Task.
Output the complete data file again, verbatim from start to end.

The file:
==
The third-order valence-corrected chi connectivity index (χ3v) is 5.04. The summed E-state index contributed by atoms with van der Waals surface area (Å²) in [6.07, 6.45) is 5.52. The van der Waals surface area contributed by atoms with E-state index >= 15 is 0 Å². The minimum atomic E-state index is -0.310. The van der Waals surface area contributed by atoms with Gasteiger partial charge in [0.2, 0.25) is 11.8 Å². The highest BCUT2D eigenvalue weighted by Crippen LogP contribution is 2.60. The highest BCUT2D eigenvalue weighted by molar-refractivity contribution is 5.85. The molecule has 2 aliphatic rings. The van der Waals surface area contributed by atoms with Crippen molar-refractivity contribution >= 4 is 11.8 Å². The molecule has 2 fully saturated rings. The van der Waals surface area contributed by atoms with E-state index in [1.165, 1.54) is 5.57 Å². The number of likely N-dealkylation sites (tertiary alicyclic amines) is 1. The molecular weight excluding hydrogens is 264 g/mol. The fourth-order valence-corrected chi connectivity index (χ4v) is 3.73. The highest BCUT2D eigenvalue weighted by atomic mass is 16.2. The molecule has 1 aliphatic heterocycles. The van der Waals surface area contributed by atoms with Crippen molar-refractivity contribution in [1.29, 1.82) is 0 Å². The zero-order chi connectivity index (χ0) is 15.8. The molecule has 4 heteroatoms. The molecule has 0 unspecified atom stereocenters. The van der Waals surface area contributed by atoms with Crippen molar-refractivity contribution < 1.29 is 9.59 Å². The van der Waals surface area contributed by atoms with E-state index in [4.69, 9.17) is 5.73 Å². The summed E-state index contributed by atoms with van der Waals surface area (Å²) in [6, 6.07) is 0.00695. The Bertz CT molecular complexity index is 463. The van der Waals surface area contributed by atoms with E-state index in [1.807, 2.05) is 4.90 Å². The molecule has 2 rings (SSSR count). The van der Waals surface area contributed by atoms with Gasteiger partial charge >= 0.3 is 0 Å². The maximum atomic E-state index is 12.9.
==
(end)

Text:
The third-order valence-corrected chi connectivity index (χ3v) is 5.04. The summed E-state index contributed by atoms with van der Waals surface area (Å²) in [6.07, 6.45) is 5.52. The van der Waals surface area contributed by atoms with E-state index >= 15 is 0 Å². The minimum atomic E-state index is -0.310. The van der Waals surface area contributed by atoms with Gasteiger partial charge in [0.2, 0.25) is 11.8 Å². The highest BCUT2D eigenvalue weighted by Crippen LogP contribution is 2.60. The highest BCUT2D eigenvalue weighted by molar-refractivity contribution is 5.85. The molecule has 2 aliphatic rings. The van der Waals surface area contributed by atoms with Crippen molar-refractivity contribution >= 4 is 11.8 Å². The molecule has 2 fully saturated rings. The van der Waals surface area contributed by atoms with E-state index in [1.165, 1.54) is 5.57 Å². The number of likely N-dealkylation sites (tertiary alicyclic amines) is 1. The molecular weight excluding hydrogens is 264 g/mol. The fourth-order valence-corrected chi connectivity index (χ4v) is 3.73. The highest BCUT2D eigenvalue weighted by atomic mass is 16.2. The molecule has 1 aliphatic heterocycles. The van der Waals surface area contributed by atoms with Crippen molar-refractivity contribution in [1.29, 1.82) is 0 Å². The zero-order chi connectivity index (χ0) is 15.8. The molecule has 4 heteroatoms. The molecule has 0 unspecified atom stereocenters. The van der Waals surface area contributed by atoms with Crippen molar-refractivity contribution < 1.29 is 9.59 Å². The van der Waals surface area contributed by atoms with E-state index in [4.69, 9.17) is 5.73 Å². The summed E-state index contributed by atoms with van der Waals surface area (Å²) in [6, 6.07) is 0.00695. The Bertz CT molecular complexity index is 463. The van der Waals surface area contributed by atoms with E-state index in [1.807, 2.05) is 4.90 Å². The molecule has 2 rings (SSSR count). The van der Waals surface area contributed by atoms with Gasteiger partial charge >= 0.3 is 0 Å². The maximum atomic E-state index is 12.9.